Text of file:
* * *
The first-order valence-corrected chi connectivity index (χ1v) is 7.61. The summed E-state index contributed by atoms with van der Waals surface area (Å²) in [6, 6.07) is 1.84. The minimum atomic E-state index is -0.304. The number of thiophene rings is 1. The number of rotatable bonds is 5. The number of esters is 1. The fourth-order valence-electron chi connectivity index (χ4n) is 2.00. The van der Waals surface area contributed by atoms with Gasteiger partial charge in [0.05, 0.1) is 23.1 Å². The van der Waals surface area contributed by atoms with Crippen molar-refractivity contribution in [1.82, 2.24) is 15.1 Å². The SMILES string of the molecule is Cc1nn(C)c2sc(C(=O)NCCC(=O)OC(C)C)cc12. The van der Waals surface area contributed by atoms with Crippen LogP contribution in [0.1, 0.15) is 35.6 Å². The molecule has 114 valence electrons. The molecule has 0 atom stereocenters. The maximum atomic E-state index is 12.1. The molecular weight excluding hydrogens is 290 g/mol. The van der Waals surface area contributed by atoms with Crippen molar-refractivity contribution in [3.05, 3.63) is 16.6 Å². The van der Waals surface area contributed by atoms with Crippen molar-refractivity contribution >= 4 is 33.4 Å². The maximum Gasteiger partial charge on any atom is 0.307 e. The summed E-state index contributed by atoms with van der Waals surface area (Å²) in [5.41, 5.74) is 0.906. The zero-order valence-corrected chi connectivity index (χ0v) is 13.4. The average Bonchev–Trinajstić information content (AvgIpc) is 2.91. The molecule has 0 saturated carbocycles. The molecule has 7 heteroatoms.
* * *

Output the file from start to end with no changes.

The first-order valence-corrected chi connectivity index (χ1v) is 7.61. The summed E-state index contributed by atoms with van der Waals surface area (Å²) in [6, 6.07) is 1.84. The minimum atomic E-state index is -0.304. The number of thiophene rings is 1. The number of rotatable bonds is 5. The number of esters is 1. The fourth-order valence-electron chi connectivity index (χ4n) is 2.00. The van der Waals surface area contributed by atoms with Gasteiger partial charge in [0.05, 0.1) is 23.1 Å². The van der Waals surface area contributed by atoms with Crippen molar-refractivity contribution in [1.82, 2.24) is 15.1 Å². The SMILES string of the molecule is Cc1nn(C)c2sc(C(=O)NCCC(=O)OC(C)C)cc12. The van der Waals surface area contributed by atoms with Crippen LogP contribution in [0.1, 0.15) is 35.6 Å². The molecule has 114 valence electrons. The molecule has 0 atom stereocenters. The maximum atomic E-state index is 12.1. The molecular weight excluding hydrogens is 290 g/mol. The van der Waals surface area contributed by atoms with Crippen molar-refractivity contribution in [3.05, 3.63) is 16.6 Å². The van der Waals surface area contributed by atoms with Crippen molar-refractivity contribution >= 4 is 33.4 Å². The maximum Gasteiger partial charge on any atom is 0.307 e. The summed E-state index contributed by atoms with van der Waals surface area (Å²) in [5.41, 5.74) is 0.906. The zero-order valence-corrected chi connectivity index (χ0v) is 13.4. The average Bonchev–Trinajstić information content (AvgIpc) is 2.91. The molecule has 0 saturated carbocycles. The molecule has 7 heteroatoms.